Everyone is excited about the smart city, yet we still have a long way to go before we see the full benefits it represents. A number of issues must be overcome before we start living in smarter cities, from privacy to data fragmentation, and in order to address these issues, businesses and organisations across sectors must work together.
I recently had the honor of participating in a panel at the Global Female Leaders’ Summit, tackling ‘Smart Cities on the Move in a Digitalized and Hyper-connected World’. The event was a refreshing change from the norm, and was the first time I’d been in a work discussion in which 99 per cent of participants were women.
Normally, the percentage is reversed, so it was a welcome change to be part of a panel of very accomplished women who are experts in their domain.
So, together with Anne Berner, Finnish Minister of transport and Communications, Isabella Groegor-Cechowicz, Global General Manager for Public Services at SAP, and Jennifer Sanders, Executive Director at the Dallas Innovation Alliance, we discussed the conditions needed to make cities smart, and the challenges to be overcome along the way.
During the discussion, we jointly agreed that the speed of government smart city development greatly differs around the world. When discussing smart cities, people often refer to this significant technical evolution as though every city around the world is ready to make this leap. However, it is delusional to think that the globe, as a whole, is completely digitalized — after all, many regions still rely upon paper maps and not all real world objects and documents are available in digital form.
It will take a great deal of work to reach this global level of digitalization, and every government is working within their own, isolated environment. This means that data is being used differently all around the world, and if this fragmented approach continues, it makes it very difficult to envision a global smart city initiative.
Another serious issue that we discussed during the panel was privacy. As OEMs look to develop more smart city solutions, governments have a growing responsibility to protect their citizens’ privacy.
It is incredibly important for government organizations to help refine and understand the concept of a privacy profile, so that people can better understand and make educated choices regarding their shared data, and also understand how it is being protected from potential mischief-makers.
This is easier said than done, of course. If citizens decide to share less data, the potential number of benefits of the smart city given back to them will be reduced. During the discussion, we reached an agreement that the public sector needs to take a long, hard look at how to make the smart city possible and work with the tech sector to both ensure citizens’ privacy, and to make certain that their citizens can use the full potential of the smart city.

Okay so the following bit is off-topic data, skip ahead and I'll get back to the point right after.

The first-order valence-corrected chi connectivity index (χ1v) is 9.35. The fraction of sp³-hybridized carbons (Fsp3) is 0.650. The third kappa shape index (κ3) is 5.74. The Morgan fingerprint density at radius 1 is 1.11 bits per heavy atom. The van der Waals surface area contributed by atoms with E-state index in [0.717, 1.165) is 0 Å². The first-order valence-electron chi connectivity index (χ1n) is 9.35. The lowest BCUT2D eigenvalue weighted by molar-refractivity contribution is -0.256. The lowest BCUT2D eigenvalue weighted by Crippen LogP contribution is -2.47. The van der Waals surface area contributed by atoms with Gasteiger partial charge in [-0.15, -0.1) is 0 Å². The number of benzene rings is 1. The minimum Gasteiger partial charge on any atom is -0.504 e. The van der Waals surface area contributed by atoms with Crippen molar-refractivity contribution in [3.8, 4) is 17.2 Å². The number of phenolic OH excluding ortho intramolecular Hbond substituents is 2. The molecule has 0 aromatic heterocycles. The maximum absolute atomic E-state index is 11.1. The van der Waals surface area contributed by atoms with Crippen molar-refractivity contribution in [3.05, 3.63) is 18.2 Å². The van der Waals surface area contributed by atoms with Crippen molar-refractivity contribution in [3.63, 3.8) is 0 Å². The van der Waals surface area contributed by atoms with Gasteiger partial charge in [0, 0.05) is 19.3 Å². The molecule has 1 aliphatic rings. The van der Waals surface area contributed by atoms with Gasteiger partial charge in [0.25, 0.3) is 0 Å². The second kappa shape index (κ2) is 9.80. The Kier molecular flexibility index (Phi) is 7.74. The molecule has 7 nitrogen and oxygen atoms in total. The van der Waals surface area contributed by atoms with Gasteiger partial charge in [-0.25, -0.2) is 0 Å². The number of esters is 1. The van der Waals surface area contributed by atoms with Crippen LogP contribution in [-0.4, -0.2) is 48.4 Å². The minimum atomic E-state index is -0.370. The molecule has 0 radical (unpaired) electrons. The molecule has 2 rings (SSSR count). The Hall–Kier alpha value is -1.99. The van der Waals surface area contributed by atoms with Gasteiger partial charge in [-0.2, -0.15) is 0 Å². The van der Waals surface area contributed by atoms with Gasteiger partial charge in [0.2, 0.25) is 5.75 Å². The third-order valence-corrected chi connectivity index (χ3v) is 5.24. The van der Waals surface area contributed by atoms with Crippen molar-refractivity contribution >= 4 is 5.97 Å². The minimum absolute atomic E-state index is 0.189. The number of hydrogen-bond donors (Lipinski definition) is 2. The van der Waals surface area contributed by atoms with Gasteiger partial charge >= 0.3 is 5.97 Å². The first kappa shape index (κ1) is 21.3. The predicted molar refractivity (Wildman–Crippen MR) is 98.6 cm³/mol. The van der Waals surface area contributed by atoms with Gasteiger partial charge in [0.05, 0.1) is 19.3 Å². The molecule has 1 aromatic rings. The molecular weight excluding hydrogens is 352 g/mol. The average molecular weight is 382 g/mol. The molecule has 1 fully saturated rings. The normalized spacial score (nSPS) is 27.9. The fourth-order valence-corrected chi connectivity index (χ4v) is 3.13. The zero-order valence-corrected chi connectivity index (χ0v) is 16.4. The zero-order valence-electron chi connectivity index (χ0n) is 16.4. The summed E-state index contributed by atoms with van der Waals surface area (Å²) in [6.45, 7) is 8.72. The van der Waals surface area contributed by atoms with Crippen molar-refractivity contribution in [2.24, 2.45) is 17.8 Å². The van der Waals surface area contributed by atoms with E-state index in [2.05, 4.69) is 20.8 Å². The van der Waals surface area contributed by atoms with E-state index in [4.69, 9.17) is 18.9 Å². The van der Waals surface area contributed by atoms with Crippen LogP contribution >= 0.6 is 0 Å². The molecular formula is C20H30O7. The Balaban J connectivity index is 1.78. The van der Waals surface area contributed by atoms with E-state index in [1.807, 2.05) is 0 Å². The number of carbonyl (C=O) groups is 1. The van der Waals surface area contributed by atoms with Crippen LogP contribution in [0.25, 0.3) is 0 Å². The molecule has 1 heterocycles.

At HERE, for example, privacy is an integral part of the discussion. We are collaborating with competing automakers regarding the collection and analysis of sensor data, and while doing this, have been sure to highlight the importance of privacy to ensure that consumers understand how this data is being shared. Privacy should be embedded into solutions from an early stage.
This brings me onto one of the main conclusions we reached during our discussion: that collaboration could make the major difference to the development of the smart city.
The vision of smart city collaboration resonates loudly with HERE and, in particular, our Open Location Platform. At HERE, we see the need for a neutral player — somewhere companies and governments can go to decide how they want to share their data.
Such a vast amount of data is being collected by different organizations and governments, yet only by combining these different sources of data can you really create context. Context is what you need to really address the use cases necessary to create a smarter city, and this is what the Open Location Platform offers.
Take our work with different government bodies in Lapland, for example, where we collaborated to offer Laplanders a reindeer alert app, with the aim of reducing vehicle-reindeer collisions. Such collisions are a serious issue in Lapland, where accidents involving reindeers can be incredibly dangerous. Thanks to this collaboration, we have been able to address an issue that seriously impacts citizens.
And this is surely the point of any smart city initiative, and highlights how governments need to work more closely with companies in order to understand how data can and should be used to create smarter cities.
The event was a wonderful opportunity to showcase female leadership in complex, interesting domains. It was also a chance to have experts from different sectors come together and learn from each other to help tackle what government agencies and companies are faced with when preparing for the next stage of the smart city.
For many, smart cities are just a buzzword. Discussions, like the one we had at the Global Female Leaders’ Summit, and collaboration can help change this perception and usher in the next step in smart city development.